Bitterness was an ever increasing component of John Fahey
's music later in his career, and perhaps never more so than on City of Refuge
. The titles of the final two tracks give one a sense of his approach here. As on several past occasions, Fahey
uses overlays of tapes and samples, almost all of which are bleak, harsh, and alien, subverting any "pleasant" associations his own folk and blues-based playing might have. When, about halfway through "City of Refuge I," Fahey
plays what might normally seem an upbeat and sunny melody, he tears at it brutally, essentially laughing at its pretensions. The entire last cut, a venom-filled letter directed toward the "movement" that sometimes claimed him as one of their own, sounds as though it was recorded in a wasp's nest. Only the ghostly and striking "Hope Slumbers Eternal" has remnants of his more earthy and melodic music, often sounding reminiscent of Harry Partch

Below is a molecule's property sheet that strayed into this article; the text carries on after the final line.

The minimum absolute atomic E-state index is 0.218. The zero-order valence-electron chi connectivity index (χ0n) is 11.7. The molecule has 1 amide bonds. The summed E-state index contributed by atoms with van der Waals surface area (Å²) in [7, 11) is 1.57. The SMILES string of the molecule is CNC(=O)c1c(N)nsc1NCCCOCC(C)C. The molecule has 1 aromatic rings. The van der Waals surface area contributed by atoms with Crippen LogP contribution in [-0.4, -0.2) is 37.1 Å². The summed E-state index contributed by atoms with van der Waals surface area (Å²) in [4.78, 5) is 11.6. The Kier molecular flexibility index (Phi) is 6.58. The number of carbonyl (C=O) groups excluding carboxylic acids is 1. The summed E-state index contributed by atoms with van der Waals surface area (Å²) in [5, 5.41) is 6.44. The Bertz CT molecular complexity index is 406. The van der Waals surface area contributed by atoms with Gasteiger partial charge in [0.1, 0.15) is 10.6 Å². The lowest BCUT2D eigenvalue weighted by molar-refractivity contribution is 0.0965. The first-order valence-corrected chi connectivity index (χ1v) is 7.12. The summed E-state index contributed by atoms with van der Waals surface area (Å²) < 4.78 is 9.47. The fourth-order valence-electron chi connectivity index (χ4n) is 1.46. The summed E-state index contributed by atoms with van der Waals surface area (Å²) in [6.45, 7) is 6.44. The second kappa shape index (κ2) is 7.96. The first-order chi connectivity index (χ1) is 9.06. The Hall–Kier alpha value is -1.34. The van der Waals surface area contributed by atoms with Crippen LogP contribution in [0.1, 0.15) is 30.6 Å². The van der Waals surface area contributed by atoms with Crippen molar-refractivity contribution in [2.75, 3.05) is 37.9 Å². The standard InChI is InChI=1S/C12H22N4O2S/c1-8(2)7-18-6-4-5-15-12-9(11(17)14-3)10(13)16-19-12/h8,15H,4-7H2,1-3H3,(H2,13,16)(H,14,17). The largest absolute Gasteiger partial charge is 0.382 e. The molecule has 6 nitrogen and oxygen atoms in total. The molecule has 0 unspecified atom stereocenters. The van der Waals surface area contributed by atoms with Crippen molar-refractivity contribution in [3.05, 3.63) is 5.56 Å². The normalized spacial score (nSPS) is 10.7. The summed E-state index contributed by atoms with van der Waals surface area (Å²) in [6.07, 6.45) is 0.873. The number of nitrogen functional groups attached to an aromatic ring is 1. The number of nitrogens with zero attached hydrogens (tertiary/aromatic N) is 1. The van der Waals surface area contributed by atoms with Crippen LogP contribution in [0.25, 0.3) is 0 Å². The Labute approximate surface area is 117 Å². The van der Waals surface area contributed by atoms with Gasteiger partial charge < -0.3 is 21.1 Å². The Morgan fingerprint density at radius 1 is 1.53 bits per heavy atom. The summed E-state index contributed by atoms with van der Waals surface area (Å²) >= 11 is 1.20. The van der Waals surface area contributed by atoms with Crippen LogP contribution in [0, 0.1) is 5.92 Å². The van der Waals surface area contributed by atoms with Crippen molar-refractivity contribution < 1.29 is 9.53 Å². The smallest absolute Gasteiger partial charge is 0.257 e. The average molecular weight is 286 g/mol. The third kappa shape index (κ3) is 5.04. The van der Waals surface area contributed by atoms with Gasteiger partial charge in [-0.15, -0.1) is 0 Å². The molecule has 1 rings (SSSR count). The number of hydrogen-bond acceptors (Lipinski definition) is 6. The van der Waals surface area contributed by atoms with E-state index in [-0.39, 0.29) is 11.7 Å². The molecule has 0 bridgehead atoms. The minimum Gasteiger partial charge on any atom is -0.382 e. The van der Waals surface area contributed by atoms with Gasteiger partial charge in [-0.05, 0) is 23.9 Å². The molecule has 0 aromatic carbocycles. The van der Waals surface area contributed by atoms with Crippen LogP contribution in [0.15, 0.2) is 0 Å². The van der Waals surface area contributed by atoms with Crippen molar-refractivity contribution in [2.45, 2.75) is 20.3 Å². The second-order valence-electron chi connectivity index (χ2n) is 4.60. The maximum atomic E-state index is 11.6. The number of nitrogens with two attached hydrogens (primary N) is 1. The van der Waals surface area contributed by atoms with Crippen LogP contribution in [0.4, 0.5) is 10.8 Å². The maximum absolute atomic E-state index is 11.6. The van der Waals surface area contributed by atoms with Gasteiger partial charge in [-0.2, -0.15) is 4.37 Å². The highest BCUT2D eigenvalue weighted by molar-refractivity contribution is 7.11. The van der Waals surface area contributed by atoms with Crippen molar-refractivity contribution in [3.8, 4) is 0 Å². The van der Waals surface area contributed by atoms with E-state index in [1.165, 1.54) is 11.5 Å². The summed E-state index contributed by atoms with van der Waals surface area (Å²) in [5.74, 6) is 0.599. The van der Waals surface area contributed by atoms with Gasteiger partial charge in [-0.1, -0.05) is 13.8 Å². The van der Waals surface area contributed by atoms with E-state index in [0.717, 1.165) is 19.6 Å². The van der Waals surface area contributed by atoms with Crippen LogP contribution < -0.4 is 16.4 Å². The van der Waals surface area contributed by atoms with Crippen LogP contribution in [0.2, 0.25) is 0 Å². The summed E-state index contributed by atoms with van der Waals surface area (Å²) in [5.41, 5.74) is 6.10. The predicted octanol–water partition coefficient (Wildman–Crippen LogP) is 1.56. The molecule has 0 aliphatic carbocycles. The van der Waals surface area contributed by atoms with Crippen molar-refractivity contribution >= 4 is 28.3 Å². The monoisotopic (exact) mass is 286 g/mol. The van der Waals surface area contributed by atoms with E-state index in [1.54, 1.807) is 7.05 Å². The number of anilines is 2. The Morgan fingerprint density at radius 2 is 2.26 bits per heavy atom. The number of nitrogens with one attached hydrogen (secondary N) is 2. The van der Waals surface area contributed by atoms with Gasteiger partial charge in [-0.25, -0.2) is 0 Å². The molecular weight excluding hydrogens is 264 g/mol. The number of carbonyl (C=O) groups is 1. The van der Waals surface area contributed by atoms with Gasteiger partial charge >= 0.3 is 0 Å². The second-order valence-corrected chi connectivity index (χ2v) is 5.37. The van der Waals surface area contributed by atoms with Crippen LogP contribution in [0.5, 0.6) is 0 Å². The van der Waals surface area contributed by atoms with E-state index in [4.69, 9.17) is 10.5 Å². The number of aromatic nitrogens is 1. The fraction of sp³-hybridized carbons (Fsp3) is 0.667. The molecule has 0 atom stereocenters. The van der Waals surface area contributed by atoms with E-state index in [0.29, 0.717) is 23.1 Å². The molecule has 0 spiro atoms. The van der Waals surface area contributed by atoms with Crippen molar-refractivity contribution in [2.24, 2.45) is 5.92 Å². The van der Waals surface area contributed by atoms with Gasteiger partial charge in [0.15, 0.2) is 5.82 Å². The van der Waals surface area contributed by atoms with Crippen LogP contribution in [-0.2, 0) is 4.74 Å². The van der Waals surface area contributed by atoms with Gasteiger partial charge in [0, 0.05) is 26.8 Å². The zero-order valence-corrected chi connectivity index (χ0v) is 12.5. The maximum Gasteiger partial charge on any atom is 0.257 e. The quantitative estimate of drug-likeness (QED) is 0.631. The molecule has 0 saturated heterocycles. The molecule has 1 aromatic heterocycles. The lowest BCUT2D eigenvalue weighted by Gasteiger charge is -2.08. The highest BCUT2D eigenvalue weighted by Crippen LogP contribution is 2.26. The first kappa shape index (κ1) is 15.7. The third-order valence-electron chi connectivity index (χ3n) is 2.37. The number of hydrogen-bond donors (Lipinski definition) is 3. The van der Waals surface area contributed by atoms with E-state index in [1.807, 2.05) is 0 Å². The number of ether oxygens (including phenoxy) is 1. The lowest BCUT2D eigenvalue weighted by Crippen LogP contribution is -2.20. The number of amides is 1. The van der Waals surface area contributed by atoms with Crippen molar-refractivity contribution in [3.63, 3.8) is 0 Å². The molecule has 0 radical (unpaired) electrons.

's writing for kithara. Although guaranteed to irritate Fahey
fans who only think of him as a "pretty" folk guitarist, City of Refuge
is a mature and deep (if misanthropic) work, and one that deserves to be heard.